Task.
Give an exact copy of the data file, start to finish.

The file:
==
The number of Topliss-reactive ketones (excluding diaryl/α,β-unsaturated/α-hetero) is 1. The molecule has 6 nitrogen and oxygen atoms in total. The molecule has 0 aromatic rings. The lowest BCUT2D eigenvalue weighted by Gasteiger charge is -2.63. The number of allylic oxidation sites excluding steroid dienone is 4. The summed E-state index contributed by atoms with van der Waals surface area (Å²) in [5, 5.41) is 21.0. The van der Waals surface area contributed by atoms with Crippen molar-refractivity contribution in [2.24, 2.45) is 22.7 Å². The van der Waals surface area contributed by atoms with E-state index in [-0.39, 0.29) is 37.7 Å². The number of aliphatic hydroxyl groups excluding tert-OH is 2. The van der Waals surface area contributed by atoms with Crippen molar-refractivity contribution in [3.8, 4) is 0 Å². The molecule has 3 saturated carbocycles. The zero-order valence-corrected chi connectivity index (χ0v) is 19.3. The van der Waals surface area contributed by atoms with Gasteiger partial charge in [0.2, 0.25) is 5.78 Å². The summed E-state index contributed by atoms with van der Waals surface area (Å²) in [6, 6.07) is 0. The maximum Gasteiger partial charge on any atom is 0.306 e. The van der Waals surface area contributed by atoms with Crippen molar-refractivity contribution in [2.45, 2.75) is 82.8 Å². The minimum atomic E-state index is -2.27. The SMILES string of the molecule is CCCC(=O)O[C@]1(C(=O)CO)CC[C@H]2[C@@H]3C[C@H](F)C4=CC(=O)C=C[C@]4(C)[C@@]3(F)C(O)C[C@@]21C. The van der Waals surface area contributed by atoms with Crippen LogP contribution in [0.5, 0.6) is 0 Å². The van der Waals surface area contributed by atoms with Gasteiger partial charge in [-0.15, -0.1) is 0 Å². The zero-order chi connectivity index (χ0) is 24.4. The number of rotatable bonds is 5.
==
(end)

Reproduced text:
The number of Topliss-reactive ketones (excluding diaryl/α,β-unsaturated/α-hetero) is 1. The molecule has 6 nitrogen and oxygen atoms in total. The molecule has 0 aromatic rings. The lowest BCUT2D eigenvalue weighted by Gasteiger charge is -2.63. The number of allylic oxidation sites excluding steroid dienone is 4. The summed E-state index contributed by atoms with van der Waals surface area (Å²) in [5, 5.41) is 21.0. The van der Waals surface area contributed by atoms with Crippen molar-refractivity contribution in [2.24, 2.45) is 22.7 Å². The van der Waals surface area contributed by atoms with E-state index in [-0.39, 0.29) is 37.7 Å². The number of aliphatic hydroxyl groups excluding tert-OH is 2. The van der Waals surface area contributed by atoms with Crippen molar-refractivity contribution in [3.8, 4) is 0 Å². The molecule has 3 saturated carbocycles. The zero-order valence-corrected chi connectivity index (χ0v) is 19.3. The van der Waals surface area contributed by atoms with Gasteiger partial charge in [0.2, 0.25) is 5.78 Å². The summed E-state index contributed by atoms with van der Waals surface area (Å²) in [6, 6.07) is 0. The maximum Gasteiger partial charge on any atom is 0.306 e. The van der Waals surface area contributed by atoms with Crippen molar-refractivity contribution in [2.45, 2.75) is 82.8 Å². The minimum atomic E-state index is -2.27. The SMILES string of the molecule is CCCC(=O)O[C@]1(C(=O)CO)CC[C@H]2[C@@H]3C[C@H](F)C4=CC(=O)C=C[C@]4(C)[C@@]3(F)C(O)C[C@@]21C. The van der Waals surface area contributed by atoms with Crippen LogP contribution in [0.5, 0.6) is 0 Å². The van der Waals surface area contributed by atoms with Gasteiger partial charge in [-0.15, -0.1) is 0 Å². The zero-order chi connectivity index (χ0) is 24.4. The number of rotatable bonds is 5.